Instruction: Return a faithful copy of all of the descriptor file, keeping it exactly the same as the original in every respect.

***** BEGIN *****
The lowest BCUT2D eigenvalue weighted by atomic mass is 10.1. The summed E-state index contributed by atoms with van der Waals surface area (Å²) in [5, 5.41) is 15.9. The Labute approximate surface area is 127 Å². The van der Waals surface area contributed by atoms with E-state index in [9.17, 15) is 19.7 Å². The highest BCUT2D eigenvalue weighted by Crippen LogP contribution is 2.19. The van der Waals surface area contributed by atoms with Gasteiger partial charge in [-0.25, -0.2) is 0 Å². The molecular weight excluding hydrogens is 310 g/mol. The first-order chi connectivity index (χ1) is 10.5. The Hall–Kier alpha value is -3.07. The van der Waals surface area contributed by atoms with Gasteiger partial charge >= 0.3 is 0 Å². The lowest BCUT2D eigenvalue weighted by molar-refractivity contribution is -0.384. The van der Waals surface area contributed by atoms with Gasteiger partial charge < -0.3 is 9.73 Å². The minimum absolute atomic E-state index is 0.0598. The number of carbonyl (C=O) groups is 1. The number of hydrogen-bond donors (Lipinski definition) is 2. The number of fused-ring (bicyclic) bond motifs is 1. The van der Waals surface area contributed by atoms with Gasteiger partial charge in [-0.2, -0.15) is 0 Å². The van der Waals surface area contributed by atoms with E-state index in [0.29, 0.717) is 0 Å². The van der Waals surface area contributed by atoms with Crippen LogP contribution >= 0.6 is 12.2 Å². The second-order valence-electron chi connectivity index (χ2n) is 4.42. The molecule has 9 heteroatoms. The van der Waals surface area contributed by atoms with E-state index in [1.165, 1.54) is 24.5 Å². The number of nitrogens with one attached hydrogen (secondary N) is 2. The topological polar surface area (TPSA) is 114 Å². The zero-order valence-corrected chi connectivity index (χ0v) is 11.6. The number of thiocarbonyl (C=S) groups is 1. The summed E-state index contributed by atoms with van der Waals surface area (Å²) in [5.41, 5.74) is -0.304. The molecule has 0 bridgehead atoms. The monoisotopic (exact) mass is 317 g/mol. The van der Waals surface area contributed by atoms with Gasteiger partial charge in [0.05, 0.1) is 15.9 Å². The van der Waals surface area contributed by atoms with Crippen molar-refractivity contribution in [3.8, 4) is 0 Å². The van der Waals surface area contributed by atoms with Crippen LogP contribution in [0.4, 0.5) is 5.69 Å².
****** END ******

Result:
The lowest BCUT2D eigenvalue weighted by atomic mass is 10.1. The summed E-state index contributed by atoms with van der Waals surface area (Å²) in [5, 5.41) is 15.9. The Labute approximate surface area is 127 Å². The van der Waals surface area contributed by atoms with E-state index in [9.17, 15) is 19.7 Å². The highest BCUT2D eigenvalue weighted by Crippen LogP contribution is 2.19. The van der Waals surface area contributed by atoms with Gasteiger partial charge in [-0.25, -0.2) is 0 Å². The molecular weight excluding hydrogens is 310 g/mol. The first-order chi connectivity index (χ1) is 10.5. The Hall–Kier alpha value is -3.07. The van der Waals surface area contributed by atoms with Gasteiger partial charge >= 0.3 is 0 Å². The lowest BCUT2D eigenvalue weighted by molar-refractivity contribution is -0.384. The van der Waals surface area contributed by atoms with Gasteiger partial charge < -0.3 is 9.73 Å². The minimum absolute atomic E-state index is 0.0598. The number of carbonyl (C=O) groups is 1. The number of hydrogen-bond donors (Lipinski definition) is 2. The number of fused-ring (bicyclic) bond motifs is 1. The van der Waals surface area contributed by atoms with Gasteiger partial charge in [-0.2, -0.15) is 0 Å². The van der Waals surface area contributed by atoms with E-state index in [0.29, 0.717) is 0 Å². The van der Waals surface area contributed by atoms with Crippen LogP contribution >= 0.6 is 12.2 Å². The second-order valence-electron chi connectivity index (χ2n) is 4.42. The molecule has 9 heteroatoms. The van der Waals surface area contributed by atoms with E-state index in [1.165, 1.54) is 24.5 Å². The number of nitrogens with one attached hydrogen (secondary N) is 2. The topological polar surface area (TPSA) is 114 Å². The zero-order valence-corrected chi connectivity index (χ0v) is 11.6. The number of thiocarbonyl (C=S) groups is 1. The summed E-state index contributed by atoms with van der Waals surface area (Å²) in [5.41, 5.74) is -0.304. The molecule has 0 bridgehead atoms. The monoisotopic (exact) mass is 317 g/mol. The van der Waals surface area contributed by atoms with Gasteiger partial charge in [0.05, 0.1) is 15.9 Å². The van der Waals surface area contributed by atoms with Crippen molar-refractivity contribution in [3.8, 4) is 0 Å². The van der Waals surface area contributed by atoms with Crippen LogP contribution in [0.4, 0.5) is 5.69 Å².